The increasing focus on climate change has more people looking to green infrastructure and LID alternatives as a way to manage storm water on site and reduce the damaging and often costly effects of runoff. In Canada, LID and porous paving has been embraced positively and the Canadian government is recognizing its importance. Many municipalities are now offering grants and financial incentives towards LID, green infrastructure and permeable paving. In Canada, there are grants available on both the national and provincial level. It is quickly becoming widely accepted that when storm water management alternatives are used, we all benefit!
Benefits of Ecoraster
Although storm water management has been fully embraced as the norm in Europe for almost three decades, it is only just now increasing in importance throughout North America.
We are truly living in changing times, especially as it relates to green building and sustainability.
We have already seen infrastructure such as green roofs become accepted and included throughout Toronto and metropolitan areas of Canada and the U.S.
Products that reduce greenhouse gases, carbon emissions, and energy consumption are widely incorporated for sustainability reasons even if the initial cost is higher than traditional choices.
Builders, developers and corporations are looking to include green building practices such as lighting, windows, walls, and insulation, that will benefit the environment, demonstrate sustainability and work towards leaving the earth healthy for generations to come.
Storm water management is the next related area towards which the focus is moving.
There are many ways to manage storm water, rain gardens and bioswales, infiltration ponds and trenches and porous paving are all well known coping strategies for storm water management.
It is tremendously important to ensure the success and adoption of new strategies, that new technologies are as easy and affordable to incorporate as possible. Thus said, the Ecoraster porous paving system is one such solution.
Permeable paving systems such as Ecoraster are also a way to use land in a cost-efficient manner by allowing parking and driving on areas that are also infiltration areas.
Changing times mean changing guidelines and requirements on a government level.
There are currently new standards being designed focusing on storm water management, LID and green infrastructure. The new guidelines will require certain amounts of storm water to now be managed on site for both new builds and retrofits of existing areas. The goal is to reduce the volume of run off leaving solid surfaces and entering the sewer systems and natural water bodies with the hope that it will lead to reduced flooding and will lessen the burden on the existing municipal infrastructure which is often aging and unable to support the increased volumes of run off caused by the growing population.
Strategies such as rain gardens and bioswales are gaining popularity throughout community areas such as schools, residential areas and boulevards. The addition of the green space is greatly welcomed and embraced and often designed to include areas promoting butterflies, bees and birds. The construction of rain gardens have became school projects allowing for a wonderful educational opportunity by not only including the students in the “building” phase but also using the rain gardens as educational areas throughout the year.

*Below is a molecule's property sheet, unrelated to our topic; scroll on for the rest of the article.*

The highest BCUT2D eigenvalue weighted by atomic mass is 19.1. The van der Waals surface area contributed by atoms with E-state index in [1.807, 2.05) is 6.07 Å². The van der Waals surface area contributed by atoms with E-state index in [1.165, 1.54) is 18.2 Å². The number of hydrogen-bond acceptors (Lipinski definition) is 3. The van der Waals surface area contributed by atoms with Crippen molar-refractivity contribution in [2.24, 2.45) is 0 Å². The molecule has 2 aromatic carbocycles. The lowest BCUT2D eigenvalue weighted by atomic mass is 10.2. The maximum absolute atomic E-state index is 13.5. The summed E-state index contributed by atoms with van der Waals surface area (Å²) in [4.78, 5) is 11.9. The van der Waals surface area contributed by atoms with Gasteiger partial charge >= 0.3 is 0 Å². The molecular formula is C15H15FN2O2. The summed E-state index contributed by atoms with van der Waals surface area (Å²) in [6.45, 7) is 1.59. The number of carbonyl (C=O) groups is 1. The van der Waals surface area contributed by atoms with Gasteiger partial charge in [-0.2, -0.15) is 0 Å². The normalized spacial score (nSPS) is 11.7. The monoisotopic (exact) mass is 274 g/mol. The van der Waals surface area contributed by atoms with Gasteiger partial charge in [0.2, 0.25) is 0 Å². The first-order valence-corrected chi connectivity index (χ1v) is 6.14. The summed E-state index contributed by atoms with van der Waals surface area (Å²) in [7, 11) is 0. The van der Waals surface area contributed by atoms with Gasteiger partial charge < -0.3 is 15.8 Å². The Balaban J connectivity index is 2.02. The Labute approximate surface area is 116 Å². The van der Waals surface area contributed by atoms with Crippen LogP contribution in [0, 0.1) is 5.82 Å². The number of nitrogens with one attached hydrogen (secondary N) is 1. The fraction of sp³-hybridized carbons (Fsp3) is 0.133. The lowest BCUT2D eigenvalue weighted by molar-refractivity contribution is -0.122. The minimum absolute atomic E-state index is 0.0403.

Porous paving alternatives are also a way in which storm water can be effectively and efficiently managed on site.
How does it work?
The concept behind permeable paving is that the base beneath the paving system is constructed in such a manner to allow storm water to be collect and stored beneath the surface holding it until it can either infiltrated the ground recharging the aquifers and ground water stores and/or evaporate.
The rain water enters the permeable paving surface either directly through the surface or through the joints, as with unit interlocking paving stones.
Ecoraster, by design, is one of the best options available for permeable ground reinforcement due to the fact it is more than 95% open. The Ecoraster grid system allows for almost immediate infiltration of rain water through the surface and into the ground. The fill of the grid cells will not get compacted or need any type of regular maintenance to retain the porosity. The surface can be constructed to hold as much storm water in the base as needed. However, if only minimal storage is required, the Ecoraster system itself can often hold the required amount minimizing the depth of base needed.
Ecoraster parking and driving areas are often used as infiltration areas for the larger surrounding areas such as townhouse complexes and shopping areas.
Many municipalities are now offering grants and financial incentives towards LID, green infrastructure and permeable paving. In Canada, there are grants available on both the national and provincial level. It is quickly becoming widely accepted that when storm water management alternatives are used, we all benefit!